Write Copy That Works
“You cannot create demand. You can only channel demand. Demand is there. Demand is enormous. The bigger the demand, the better your ad is. You are getting in a boat and letting the stream carry you. Just don’t think that you can paddle up against the stream.” —Eugene Schwartz
Copywriting is an art
If human beings are creatures of desire and demand, then perhaps there's a lesson here: excellent ad copy is not hammered into shape but pulled as a set of patterns from the already existing flow of demand. This doesn't make it easy. Legendary copywriter Eugene Schwartz admitted there were many more innately ingenious copywriters than him—his dedication to completely understanding the products he wrote about elevated his work above that of his peers.
According to Schwartz, you have to know as much about the product as humanly possible when writing an individual claim. For a quick demonstration of the difference between how a bit of research can level up your copy, read this article.
Successful new products can seem like live-savers, especially in untested markets. When channeling pain in a claim, think about the problem your product solves. Then, crucially, don't just highlight the pain—incorporate the remedy you’re offering into your claim. These feelings are a lot to pack into clear, concise copy, so you’ll need to iterate to produce claims that convert.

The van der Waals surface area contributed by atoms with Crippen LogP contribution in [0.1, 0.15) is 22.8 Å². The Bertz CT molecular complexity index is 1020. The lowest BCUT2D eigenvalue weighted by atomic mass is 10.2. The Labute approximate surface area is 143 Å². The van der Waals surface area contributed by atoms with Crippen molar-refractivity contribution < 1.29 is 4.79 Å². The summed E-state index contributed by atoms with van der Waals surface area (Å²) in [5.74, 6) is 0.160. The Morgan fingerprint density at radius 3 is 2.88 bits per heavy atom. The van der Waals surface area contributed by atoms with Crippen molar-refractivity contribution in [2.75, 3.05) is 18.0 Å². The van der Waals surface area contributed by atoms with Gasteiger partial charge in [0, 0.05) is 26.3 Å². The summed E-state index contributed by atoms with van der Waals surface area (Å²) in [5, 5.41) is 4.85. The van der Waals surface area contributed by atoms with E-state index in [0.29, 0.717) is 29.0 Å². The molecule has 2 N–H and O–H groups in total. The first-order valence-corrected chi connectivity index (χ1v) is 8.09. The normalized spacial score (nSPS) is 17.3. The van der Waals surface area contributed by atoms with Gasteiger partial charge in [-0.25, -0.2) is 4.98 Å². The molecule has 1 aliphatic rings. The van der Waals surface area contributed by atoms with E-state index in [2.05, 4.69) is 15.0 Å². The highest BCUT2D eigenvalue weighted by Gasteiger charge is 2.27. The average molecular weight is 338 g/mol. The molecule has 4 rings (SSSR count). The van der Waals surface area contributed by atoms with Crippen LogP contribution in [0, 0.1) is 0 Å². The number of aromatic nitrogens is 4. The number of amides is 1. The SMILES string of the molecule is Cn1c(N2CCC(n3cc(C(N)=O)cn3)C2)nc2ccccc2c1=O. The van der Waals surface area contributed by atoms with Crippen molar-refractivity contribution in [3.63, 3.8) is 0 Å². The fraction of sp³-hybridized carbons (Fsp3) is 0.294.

First and foremost, you must correctly identify your product. Again, you must know absolutely everything about the product you’re writing about, especially if you're a hired copywriter.
A good call to action (CTA) piques curiosity and creates anticipation, so, in the context of your entire product landing page, you need to give it as much thought as your slogan, layout, and body copy. It must grab your page visitors’ attention; at the same time, it must compel visitors to take action, whether it’s buying your product, contacting you to learn more, or anything else you would like them to do.
The right person for the right words
Your slogan should be short and sweet, general and descriptive, and specific yet all-encompassing. The more expansive your company, the more difficulty you will have writing an effective slogan. If you're building your startup from the ground up, you may not have a designated copywriter on your team when you’re creating your first landing pages. So consider hiring a freelancer until you have the budget to get an internal wordsmith.
Levels of market sophistication
Just as book and movie slogans target particular audiences, you need to consider how much your audience knows and which similar products are already on the market. Incorrectly identifying and speaking to your startup's market can lead to failure. Have your prospective customers heard it all before, and do they need to have their world shaken up? Or is your product so new the market doesn't even exist yet? How much do you need to educate your future user base? This will likely be something you tweak and re-address as you continue building your startup, but this knowledge goes back to the fundamentals of your product brainstorming.